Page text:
Changes in Cuban Censorship Following Argentina’s Electoral Results

Yenisel Rodriguez Pérez

Raul Castro and Cristina Fernandez when the then Argentine president visited Cuba in September 2015.
Raul Castro and Cristina Fernandez when the then Argentine president visited Cuba in September 2015.

HAVANA TIMES – Cuba’s official media offered scant coverage of Argentina’s recent electoral process. In Machiavellian fashion, they postponed announcing the victory of the right (predicted since well before) until the very end, unwilling to share the news.

The Cuban government knew that the end of Argentina’s Kirchner governments would send a signal to Cuban civil society, and that it would be directly associated, in popular opinion, with the worsening of the crisis affecting Venezuela and some regional allies.

The pre-electoral situation allowed the Cuban government to treat the crisis faced by the populist bloc with the classic argument pitting subversive technocrats against the “proven” honesty of progressive leaderships.

As an example, the huge Petrobras corruption case and the possible impeachment of Brazilian President Dilma Rousseff were couched in a rhetoric of conspiracy until Argentina’s electoral results were announced. Now, the issue is treated with greater moderation.

The arrival of the right to the land of tango was a harsh wake up call, made harsher by the defeat of Venezuela’s Chavistas, who lost their majority at the National Assembly shortly afterwards.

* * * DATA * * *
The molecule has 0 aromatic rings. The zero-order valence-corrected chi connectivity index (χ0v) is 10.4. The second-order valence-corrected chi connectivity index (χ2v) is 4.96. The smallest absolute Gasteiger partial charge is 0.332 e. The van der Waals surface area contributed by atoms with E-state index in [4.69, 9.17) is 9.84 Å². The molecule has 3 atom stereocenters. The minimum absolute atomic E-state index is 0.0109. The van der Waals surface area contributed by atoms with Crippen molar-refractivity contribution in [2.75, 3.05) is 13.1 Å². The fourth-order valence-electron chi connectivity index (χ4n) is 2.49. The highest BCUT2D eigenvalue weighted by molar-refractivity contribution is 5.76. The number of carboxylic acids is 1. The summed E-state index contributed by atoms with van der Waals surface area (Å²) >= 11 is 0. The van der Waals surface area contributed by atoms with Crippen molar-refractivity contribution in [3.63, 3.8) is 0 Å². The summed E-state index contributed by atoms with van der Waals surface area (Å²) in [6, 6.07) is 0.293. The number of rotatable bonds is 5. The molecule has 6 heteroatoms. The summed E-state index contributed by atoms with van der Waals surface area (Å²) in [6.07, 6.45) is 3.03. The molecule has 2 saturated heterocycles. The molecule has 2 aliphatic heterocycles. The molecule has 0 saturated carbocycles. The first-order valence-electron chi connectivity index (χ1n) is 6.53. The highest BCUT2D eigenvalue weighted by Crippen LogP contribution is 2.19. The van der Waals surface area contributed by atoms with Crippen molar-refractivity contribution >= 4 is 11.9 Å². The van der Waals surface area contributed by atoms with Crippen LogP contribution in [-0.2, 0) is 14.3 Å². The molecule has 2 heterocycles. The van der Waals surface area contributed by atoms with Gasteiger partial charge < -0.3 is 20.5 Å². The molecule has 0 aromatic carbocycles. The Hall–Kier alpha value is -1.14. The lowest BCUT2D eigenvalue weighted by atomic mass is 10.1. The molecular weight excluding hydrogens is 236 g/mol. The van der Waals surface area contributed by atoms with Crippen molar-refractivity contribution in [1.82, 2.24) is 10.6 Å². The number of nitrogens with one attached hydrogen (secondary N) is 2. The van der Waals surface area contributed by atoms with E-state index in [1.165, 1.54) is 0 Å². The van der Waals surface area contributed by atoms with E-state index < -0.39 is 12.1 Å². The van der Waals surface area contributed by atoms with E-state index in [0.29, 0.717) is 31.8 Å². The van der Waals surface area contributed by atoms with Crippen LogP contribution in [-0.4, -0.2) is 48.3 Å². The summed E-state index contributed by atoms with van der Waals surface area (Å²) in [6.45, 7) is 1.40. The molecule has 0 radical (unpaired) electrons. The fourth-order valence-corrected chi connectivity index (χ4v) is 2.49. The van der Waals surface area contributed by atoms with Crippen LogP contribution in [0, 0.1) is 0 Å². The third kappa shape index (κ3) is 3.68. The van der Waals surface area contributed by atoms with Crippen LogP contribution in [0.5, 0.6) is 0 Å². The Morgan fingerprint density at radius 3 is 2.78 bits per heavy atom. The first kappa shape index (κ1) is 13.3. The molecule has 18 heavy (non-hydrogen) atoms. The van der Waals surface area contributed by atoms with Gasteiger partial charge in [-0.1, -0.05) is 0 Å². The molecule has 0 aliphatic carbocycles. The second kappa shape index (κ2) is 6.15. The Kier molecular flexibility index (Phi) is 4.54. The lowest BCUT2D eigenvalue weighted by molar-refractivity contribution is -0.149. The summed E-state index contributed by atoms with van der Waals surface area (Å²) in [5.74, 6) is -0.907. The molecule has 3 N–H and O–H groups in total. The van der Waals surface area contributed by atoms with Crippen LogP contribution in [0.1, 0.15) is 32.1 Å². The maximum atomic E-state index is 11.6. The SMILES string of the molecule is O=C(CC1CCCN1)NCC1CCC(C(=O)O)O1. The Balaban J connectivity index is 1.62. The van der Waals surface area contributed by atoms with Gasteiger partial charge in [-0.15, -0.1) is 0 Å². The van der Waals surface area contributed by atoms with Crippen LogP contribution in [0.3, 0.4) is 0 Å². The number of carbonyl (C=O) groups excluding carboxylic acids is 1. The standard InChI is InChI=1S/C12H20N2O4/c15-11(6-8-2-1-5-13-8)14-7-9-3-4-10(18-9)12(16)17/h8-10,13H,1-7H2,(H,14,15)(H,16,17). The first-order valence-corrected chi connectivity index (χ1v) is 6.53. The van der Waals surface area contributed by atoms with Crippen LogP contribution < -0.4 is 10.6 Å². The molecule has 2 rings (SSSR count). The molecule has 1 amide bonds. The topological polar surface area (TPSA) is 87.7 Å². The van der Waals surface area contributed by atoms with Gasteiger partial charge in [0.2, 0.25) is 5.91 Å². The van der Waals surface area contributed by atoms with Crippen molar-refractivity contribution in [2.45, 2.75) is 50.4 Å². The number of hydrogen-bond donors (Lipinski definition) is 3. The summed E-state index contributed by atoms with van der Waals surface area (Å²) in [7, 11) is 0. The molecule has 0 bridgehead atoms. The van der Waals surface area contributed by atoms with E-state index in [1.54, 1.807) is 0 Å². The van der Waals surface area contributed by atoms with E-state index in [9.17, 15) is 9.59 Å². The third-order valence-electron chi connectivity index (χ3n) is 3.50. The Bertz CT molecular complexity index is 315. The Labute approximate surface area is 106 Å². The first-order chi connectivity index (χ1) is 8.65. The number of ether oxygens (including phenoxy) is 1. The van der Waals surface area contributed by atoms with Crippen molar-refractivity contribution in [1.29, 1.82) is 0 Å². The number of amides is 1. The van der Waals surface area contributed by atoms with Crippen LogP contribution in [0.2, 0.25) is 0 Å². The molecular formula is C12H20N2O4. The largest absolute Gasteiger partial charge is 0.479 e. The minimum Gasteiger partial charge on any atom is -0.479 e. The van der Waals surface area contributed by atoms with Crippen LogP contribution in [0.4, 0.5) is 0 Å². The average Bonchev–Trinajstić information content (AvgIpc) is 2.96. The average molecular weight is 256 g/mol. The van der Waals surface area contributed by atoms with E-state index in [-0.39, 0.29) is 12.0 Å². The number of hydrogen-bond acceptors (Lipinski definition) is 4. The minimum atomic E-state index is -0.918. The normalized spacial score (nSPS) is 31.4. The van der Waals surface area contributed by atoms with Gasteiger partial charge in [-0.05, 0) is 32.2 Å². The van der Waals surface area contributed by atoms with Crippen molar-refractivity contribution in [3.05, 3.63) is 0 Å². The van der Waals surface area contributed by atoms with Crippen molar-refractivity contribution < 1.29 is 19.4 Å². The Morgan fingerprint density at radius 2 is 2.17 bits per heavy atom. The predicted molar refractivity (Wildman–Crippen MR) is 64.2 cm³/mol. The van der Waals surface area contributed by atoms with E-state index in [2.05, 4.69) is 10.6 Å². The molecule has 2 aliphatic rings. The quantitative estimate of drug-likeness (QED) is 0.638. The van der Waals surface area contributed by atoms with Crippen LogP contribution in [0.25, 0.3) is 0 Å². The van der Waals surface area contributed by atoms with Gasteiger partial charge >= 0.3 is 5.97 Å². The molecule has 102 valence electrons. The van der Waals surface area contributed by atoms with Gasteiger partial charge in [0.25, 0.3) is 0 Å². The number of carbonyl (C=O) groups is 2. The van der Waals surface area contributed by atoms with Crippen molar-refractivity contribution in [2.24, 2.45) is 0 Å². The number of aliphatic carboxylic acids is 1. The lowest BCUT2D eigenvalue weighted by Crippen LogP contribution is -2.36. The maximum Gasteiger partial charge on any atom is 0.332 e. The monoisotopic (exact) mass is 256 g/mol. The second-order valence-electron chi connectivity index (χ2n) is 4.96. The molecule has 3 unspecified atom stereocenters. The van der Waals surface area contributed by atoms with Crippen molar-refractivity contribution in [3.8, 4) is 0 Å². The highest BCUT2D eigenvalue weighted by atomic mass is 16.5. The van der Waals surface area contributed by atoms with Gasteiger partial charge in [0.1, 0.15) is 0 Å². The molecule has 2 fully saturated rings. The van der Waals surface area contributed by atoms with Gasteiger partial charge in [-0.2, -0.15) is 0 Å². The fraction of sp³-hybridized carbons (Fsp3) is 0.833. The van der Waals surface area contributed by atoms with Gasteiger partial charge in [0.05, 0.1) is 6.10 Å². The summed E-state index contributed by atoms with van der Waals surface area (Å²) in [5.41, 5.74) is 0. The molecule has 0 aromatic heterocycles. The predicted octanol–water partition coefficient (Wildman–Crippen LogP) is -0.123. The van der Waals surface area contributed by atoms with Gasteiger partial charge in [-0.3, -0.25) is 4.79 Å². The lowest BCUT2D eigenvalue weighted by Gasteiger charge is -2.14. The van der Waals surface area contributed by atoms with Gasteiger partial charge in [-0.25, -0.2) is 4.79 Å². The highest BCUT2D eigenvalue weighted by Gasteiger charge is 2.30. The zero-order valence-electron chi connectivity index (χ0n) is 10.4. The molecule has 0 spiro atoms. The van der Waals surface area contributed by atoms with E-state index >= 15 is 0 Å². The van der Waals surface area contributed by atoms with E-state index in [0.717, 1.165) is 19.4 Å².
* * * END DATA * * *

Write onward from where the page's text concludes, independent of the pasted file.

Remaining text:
These developments have undermined some the taboos surrounding information in Cuba. Little by little, the Cuban government begins to adopt a more realistic lexicon when referring to the situation faced by the region. Today, they test phrases such as “uncertain future,” “the victorious right,” “Chavismo in the opposition” and others.

This way, Cubans (particularly the new generations) grow increasingly conscious of the malleability that characterizes the government’s demagogy and its limitless arbitrariness.

Perhaps the greatest certainty we have gotten hold of is that there are no miracles in politics. All supremacy corrupts, all representation is false.

The settling of scores that the collapse of the European socialist bloc announced for the Castro regime, and which the latter has been postponing with the aid of Venezuela and its allies, is on the horizon. Now, the aid the country receives may disappear well before the current reform processes yield the desired effects, allowing the leadership to deliver the country to international capital while retaining and important place within its power structure.

The possibility of enduring a profound economic crisis, in exchange for seeing a catastrophe akin to those that befell real socialism in Europe at the close of the 20th century, admittedly inspires hope. It could be an opportunity to bring about justice and demand explicit accounting before the people.

As for the battle against capital, that’s another, far longer story.